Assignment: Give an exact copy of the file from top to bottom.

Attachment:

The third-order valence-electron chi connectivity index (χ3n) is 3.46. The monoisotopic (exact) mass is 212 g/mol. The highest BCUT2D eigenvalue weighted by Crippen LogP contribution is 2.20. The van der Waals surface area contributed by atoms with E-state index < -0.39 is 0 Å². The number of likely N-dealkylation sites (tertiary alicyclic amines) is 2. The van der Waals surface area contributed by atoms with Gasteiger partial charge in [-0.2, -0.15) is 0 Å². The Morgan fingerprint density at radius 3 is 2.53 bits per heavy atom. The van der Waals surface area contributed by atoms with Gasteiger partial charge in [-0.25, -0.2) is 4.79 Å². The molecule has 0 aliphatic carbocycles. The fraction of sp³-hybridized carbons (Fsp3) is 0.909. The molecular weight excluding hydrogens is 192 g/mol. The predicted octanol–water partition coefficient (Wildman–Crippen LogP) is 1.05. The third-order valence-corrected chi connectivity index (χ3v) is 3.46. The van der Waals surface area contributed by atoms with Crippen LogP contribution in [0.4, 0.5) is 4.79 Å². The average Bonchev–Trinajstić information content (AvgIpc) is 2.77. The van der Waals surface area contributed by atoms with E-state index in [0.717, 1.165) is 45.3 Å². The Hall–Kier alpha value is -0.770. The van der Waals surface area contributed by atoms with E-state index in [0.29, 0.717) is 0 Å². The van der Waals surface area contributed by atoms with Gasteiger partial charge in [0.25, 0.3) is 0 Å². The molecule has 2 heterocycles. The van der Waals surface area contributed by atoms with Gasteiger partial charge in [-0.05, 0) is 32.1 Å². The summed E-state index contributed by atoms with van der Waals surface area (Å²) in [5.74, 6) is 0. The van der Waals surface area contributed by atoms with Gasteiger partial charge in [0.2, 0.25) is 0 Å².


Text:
The third-order valence-electron chi connectivity index (χ3n) is 3.46. The monoisotopic (exact) mass is 212 g/mol. The highest BCUT2D eigenvalue weighted by Crippen LogP contribution is 2.20. The van der Waals surface area contributed by atoms with E-state index < -0.39 is 0 Å². The number of likely N-dealkylation sites (tertiary alicyclic amines) is 2. The van der Waals surface area contributed by atoms with Gasteiger partial charge in [-0.2, -0.15) is 0 Å². The Morgan fingerprint density at radius 3 is 2.53 bits per heavy atom. The van der Waals surface area contributed by atoms with Gasteiger partial charge in [-0.25, -0.2) is 4.79 Å². The molecule has 0 aliphatic carbocycles. The fraction of sp³-hybridized carbons (Fsp3) is 0.909. The molecular weight excluding hydrogens is 192 g/mol. The predicted octanol–water partition coefficient (Wildman–Crippen LogP) is 1.05. The third-order valence-corrected chi connectivity index (χ3v) is 3.46. The van der Waals surface area contributed by atoms with Crippen LogP contribution in [0.4, 0.5) is 4.79 Å². The average Bonchev–Trinajstić information content (AvgIpc) is 2.77. The van der Waals surface area contributed by atoms with E-state index in [0.717, 1.165) is 45.3 Å². The Hall–Kier alpha value is -0.770. The van der Waals surface area contributed by atoms with E-state index in [0.29, 0.717) is 0 Å². The van der Waals surface area contributed by atoms with Gasteiger partial charge in [0.25, 0.3) is 0 Å². The molecule has 2 heterocycles. The van der Waals surface area contributed by atoms with Gasteiger partial charge in [-0.05, 0) is 32.1 Å². The summed E-state index contributed by atoms with van der Waals surface area (Å²) in [5.74, 6) is 0. The van der Waals surface area contributed by atoms with Gasteiger partial charge in [0.2, 0.25) is 0 Å².